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Motorcyclists are 28 times more likely to be in fatal accidents

Perhaps because of the weather, May is Motorcycle Safety Awareness Month. As motorcyclists prepare to ride for the season, we should all be aware of the risks and the strategies being used to reduce the risk of fatal motorcycle crashes.

The good news is that motorcyclist deaths appear to have declined by an estimated 5.6 percent last year. Based on preliminary numbers submitted by all 50 states and the District of Columbia, there were approximately 4,990 people killed on motorcycles in 2017 -- 296 fewer than in 2016.

While that's good news, it unfortunately not the whole story. Due to their lack of visibility and comparative lack of protection during collisions, motorcyclists are substantially overrepresented in U.S. traffic deaths. Per miles traveled, motorcyclists are 28 times more likely to die in a traffic wreck than the occupants of passenger vehicles.

Overall, the motorcycling fatality rate has fluctuated over the past decade. Researchers are cautiously optimistic that last year's reduction is part of a trend. At the same time, however, 2017 had an unusually active hurricane season, which may have reduced ridership in affected states. That could have driven down the fatality rate in a way that won't translate from year to year.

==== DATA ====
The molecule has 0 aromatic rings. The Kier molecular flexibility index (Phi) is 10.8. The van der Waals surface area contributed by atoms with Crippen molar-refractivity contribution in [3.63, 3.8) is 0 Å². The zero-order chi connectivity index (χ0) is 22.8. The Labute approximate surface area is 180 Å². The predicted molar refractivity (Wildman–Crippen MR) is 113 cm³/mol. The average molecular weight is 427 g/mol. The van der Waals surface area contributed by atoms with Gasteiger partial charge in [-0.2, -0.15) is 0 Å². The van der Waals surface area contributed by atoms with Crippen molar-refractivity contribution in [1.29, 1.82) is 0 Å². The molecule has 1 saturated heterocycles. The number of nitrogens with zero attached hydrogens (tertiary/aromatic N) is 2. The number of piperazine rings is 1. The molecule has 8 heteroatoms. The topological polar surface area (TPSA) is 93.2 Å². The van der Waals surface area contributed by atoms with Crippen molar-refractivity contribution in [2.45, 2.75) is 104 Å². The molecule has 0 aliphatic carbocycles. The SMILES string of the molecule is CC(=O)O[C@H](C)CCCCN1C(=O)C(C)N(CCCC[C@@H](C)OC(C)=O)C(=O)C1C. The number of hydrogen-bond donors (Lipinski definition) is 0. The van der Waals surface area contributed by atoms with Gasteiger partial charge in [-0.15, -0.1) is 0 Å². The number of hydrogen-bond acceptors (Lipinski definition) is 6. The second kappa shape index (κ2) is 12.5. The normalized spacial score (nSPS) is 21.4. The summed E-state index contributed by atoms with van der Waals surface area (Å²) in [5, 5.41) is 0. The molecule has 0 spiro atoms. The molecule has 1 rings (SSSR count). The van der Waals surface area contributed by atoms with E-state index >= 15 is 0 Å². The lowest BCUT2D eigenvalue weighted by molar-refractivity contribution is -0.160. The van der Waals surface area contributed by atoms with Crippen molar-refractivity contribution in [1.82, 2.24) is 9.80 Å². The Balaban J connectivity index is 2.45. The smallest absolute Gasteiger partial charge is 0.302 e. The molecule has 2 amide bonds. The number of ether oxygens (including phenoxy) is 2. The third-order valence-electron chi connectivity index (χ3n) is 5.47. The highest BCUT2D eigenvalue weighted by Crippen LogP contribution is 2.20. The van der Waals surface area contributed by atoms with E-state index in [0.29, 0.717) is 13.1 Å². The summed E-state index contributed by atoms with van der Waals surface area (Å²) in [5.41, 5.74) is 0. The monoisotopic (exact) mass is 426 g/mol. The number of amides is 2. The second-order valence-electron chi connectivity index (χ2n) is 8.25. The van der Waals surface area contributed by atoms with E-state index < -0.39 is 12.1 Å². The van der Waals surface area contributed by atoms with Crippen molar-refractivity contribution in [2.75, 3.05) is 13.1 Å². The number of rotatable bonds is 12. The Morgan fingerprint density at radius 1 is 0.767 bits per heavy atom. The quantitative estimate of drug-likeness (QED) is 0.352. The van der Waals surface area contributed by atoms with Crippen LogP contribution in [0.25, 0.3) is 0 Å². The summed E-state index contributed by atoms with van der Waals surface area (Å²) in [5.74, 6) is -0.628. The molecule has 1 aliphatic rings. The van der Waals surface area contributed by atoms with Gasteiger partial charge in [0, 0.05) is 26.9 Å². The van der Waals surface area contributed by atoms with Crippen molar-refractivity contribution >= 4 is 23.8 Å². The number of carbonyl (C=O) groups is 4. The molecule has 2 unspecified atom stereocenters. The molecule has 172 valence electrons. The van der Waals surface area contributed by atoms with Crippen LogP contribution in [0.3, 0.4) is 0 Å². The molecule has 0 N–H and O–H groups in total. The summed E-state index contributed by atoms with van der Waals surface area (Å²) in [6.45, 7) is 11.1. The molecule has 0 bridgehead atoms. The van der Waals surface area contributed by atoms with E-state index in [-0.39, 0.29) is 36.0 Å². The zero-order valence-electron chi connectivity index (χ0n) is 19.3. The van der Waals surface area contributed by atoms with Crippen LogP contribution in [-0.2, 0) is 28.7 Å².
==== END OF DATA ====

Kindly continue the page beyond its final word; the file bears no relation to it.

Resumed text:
We don't want to rely on bad weather discouraging motorcycling to cut down on the fatality rate.

What can motorcyclists do to reduce the risk?

In a huge number of motorcycle crashes, the other driver is at fault. Other than encouraging people to keep and active watch for motorcycles and to avoid driving behavior that puts them at risk, there may be little we can do to change that.

State responses to a Governors Highway Safety Association analysis, however, indicate some areas where motorcyclists could do better:

No drunk riding. In 2016, fully 25 percent of riders involved in fatal collisions had a blood alcohol content above the legal limit. The data indicate this trend continued through 2017.

Don't ride while high. Marijuana has been shown to increase crash risk. The Insurance Institute for Highway Safety found that vehicle collision claims were 3 percent higher in states where marijuana is legal.

Avoid distraction. It's true that distracted drivers are prone to crash with motorcycles, but motorcyclists can become distracted, too. Distracted riding appears to be on the rise, with Virginia recording over twice the number of distracted riding fatalities in 2017 compared to 2016.

Other than those common-sense recommendations, wear a helmet, do what you can to be visible and ride in a way that is predictable to drivers.

If you or a loved one has been in a motorcycle crash, a personal injury lawyer can help ensure that you receive full, fair compensation for your injuries and losses.

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